The final result, according to what has reached us so far, is a structure that is much more related with the last Visigothic architecture than with the Mozarabic one, in spite of the vault, of clear Cordovan influence, that seems to have two opposite apses. From or point of view its clearest precedents are in the funerary cruciform churches built in the 7th century following the model of the Mausoleum of Gala Placidia in Rávena, imported around the year 660 to build the one of San Fructuoso in Braga, and that
it would be applied in a whole series of churches of that period, like Santa Comba de Bande or San Pedro de la Mata.
The building, declared Monument of Cultural Interest in 1931, has been completely restored in several attempts during the last years on behalf of the Fundación del Patrimonio Artístico, the Junta de Castilla y León and the Diputación Provincial de León. Keeping all what existed from its original construction and rebuilding some elements in a recognizable way but without using any materials or colours that would distort its general appearance, its structure has been improved and the necessary services for the utilization of its interior have been created, like an explanatory lecture room where a mock-up in methacrylate has been installed to describe the original shape of the church, highlighting in different colours the elements preserved and those belonging to a later period, as well as a system of posters that explain the history of the building and the initial structure of the church and the different transformations up to the present state. The ensemble is an example of how many Spanish pre Romanesque monuments should be treated, since in some cases they have been subject of such little attention whereas others have suffered very unlucky”design” restorations.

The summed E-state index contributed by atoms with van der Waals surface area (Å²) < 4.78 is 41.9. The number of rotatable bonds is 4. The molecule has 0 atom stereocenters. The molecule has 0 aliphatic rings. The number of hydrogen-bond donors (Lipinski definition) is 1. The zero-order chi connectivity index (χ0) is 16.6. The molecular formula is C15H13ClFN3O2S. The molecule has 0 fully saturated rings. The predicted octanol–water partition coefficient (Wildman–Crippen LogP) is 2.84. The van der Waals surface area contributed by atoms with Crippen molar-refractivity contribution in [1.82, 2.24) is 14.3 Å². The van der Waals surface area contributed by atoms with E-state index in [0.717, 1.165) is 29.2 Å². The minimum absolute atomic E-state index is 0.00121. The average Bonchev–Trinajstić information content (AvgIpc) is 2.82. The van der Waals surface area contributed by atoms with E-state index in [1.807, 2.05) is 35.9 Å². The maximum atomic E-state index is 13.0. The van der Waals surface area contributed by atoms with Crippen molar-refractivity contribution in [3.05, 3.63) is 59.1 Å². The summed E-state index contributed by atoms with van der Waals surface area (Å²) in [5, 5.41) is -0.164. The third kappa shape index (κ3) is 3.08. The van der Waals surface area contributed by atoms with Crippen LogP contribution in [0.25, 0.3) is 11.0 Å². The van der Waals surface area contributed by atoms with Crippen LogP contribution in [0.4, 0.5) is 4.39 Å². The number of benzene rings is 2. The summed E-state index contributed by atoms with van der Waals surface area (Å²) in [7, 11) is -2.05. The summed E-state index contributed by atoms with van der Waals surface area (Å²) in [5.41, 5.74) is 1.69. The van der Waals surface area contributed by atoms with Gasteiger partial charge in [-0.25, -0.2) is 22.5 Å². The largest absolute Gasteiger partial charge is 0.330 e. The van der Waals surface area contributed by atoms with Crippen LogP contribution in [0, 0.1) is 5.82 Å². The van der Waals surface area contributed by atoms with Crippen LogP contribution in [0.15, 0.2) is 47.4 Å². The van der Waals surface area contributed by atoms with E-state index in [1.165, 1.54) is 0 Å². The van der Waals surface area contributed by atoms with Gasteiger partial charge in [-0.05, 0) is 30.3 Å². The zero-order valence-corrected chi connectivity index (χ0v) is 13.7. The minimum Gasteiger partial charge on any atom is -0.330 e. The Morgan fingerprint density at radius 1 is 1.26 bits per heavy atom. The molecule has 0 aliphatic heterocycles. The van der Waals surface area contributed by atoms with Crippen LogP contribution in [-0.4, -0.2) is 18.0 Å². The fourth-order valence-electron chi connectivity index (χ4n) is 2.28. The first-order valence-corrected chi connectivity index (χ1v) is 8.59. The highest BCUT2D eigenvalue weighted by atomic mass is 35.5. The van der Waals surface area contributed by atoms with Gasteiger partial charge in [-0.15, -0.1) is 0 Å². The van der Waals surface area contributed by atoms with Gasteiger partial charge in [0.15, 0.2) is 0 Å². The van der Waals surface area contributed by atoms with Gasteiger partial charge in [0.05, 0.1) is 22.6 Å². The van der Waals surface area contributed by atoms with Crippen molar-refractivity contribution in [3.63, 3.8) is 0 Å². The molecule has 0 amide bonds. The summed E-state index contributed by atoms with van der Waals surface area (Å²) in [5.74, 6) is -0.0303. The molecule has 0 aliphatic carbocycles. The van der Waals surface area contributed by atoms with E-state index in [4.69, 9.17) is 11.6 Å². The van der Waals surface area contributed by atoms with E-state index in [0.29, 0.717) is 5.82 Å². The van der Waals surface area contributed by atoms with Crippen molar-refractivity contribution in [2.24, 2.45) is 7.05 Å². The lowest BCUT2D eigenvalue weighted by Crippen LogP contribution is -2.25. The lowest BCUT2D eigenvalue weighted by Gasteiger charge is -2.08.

We cannot but recommend a visit to this monument that, in spite of the limited remains of its original structure, it is of great artistic and historical interest, and in which all the effort deployed for its preservation and to spread out the knowledge of its features, added to the sound criteria shown by its restorers in the treatment of this building and to the information of the same, turn it into a very interesting experience about Spanish Pre Romanesque Art. To all that has been said we must add that Palat del Rey is located in the middle of “Barrio Húmedo” in León, surrounded by other important monuments. The wide offer of its excellent gastronomy of the region is also a first rate cultural element that we recommend to all visitors.
Other interesting information
Access: Downton León, between the streets Conde de Luna and Del Pozo. GPS Coordinates: 42º 35′ 50.9994”N, 5º 34′ 5.0016”W
Information telephone: Oficina de Turismo: 987 23 70 82. Obispado de León: 987 21 96 80.
Visiting hours: Working days from 11 to 13 hours and from 18 to 20 hours. Saturdays from 11 to 13 hours. Sundays and holidays closed.
Historia de España de Menéndez Pidal: Tomo VI
Historia de España de Menéndez Pidal: Tomo VII: Claudio Sánchez